posted on Apr, 13 2011 @ 07:13 PM
reply to post by angeldoll
That is part of the problem right there. Some time in the 70's to very early 80's businesses decided that they needed people with college degrees to
fill the most mundane of supervisory and middle management roles. Now that was a remotely good idea for a short time as it placed larger paychecks in
younger hands which would spend them on the most ridiculous of items...like time share condos. Because paying full price for something you can only
use a few weeks out of the year, has to be shared with who knows how many other couples just screams intelligent purchase. Let alone the division of
it should the marriage end up in divorce, which had a high percentage chance.
Now I said this was a somewhat good idea, here is the downside. The older workers never advanced into those jobs over time. They stayed right where
they were which left less openings for high school graduates to enter the work force. Add in the outsourcing and switching from a manufacturing
economy to a service economy in the 90's as well as housing loans to anyone with a pulse with deferred balloon payments and eventually something had
Back in 1989 as a senior paper, I wrote what conditions would need to be met in order to have another large scale war that instituted a draft. My
number one condition was large unemployment of youth with no end in sight. Yes, my paper spelled out a draft to be used for population control. But
there was more to it, like our current deficit coupled with longer lifespan by medical breakthroughs.
As for Social Security, there is a huge problem. My future retirement payments are not comparable to even widow's benefits paid today to worker that
made far less pay than what I do today. In fact, I would be hard pressed to make it today on what those payments will be. Add another 27-30 years
inflation without adjusting those payments and guess what? Retirement will mean death by poverty and old age. That is assuming of course that I stay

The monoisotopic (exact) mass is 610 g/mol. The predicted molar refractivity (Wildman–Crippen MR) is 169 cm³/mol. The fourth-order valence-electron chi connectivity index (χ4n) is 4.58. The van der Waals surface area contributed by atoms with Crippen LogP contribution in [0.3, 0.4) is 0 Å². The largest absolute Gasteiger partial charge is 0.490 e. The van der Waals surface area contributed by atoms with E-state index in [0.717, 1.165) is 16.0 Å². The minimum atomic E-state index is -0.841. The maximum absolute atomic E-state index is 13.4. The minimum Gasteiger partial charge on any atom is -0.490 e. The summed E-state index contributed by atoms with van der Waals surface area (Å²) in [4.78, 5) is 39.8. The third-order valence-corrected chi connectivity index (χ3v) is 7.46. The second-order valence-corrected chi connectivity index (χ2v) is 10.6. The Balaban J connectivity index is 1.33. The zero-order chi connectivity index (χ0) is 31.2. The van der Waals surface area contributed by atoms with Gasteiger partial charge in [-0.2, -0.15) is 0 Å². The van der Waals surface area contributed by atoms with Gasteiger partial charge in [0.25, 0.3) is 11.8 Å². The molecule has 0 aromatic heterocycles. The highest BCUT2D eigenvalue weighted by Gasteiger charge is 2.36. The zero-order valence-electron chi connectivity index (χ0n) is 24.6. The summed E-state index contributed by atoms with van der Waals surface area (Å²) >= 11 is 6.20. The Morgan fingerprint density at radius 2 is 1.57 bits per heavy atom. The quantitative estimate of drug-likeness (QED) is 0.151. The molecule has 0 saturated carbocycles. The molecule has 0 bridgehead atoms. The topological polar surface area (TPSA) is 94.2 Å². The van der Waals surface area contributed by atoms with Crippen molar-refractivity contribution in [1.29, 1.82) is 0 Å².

in good health over the years. I guess they can prop me up at the front door of Wal-Mart and stuff food stamps in my pocket until I eventually drop
And yes, being born in 1970 makes me a Generation X member. Generation Y is already started graduating High School and began to enter the workforce.
Their children (and some are starting already) have no hope for a job unless there is a radical change in the way things are done. Of course my Social
Security statement is slightly different than my father's. My paragraph two mentions don't count on this to be here when you retire at 67 with full
benefits. But if it is, this is what it will be.
So the question is, where does my deduction go? I pay for the grandparents of my generation as well as my parents. Who will pay for mine when the time
comes? The children of Generation Y. The same ones that have no hope of finding work that I mentioned above until I retire. Of course they will have
children of their own long before then. In other words, the house of cards, the robbing Peter to pay Paul will end on the shoulders of Generation X.
The ones with no chair when the music stops. Not that we have much of a chair today. As far as savings go...I was laid off right after the
inauguration, took a low paying job to have a job that has ended as state and local budgets have dried up from losing tax revenues of all the people
that were laid off.
My investments for retirement include guns and ammo. The question is will retirement come significantly earlier than expected as to when they will be
put to use?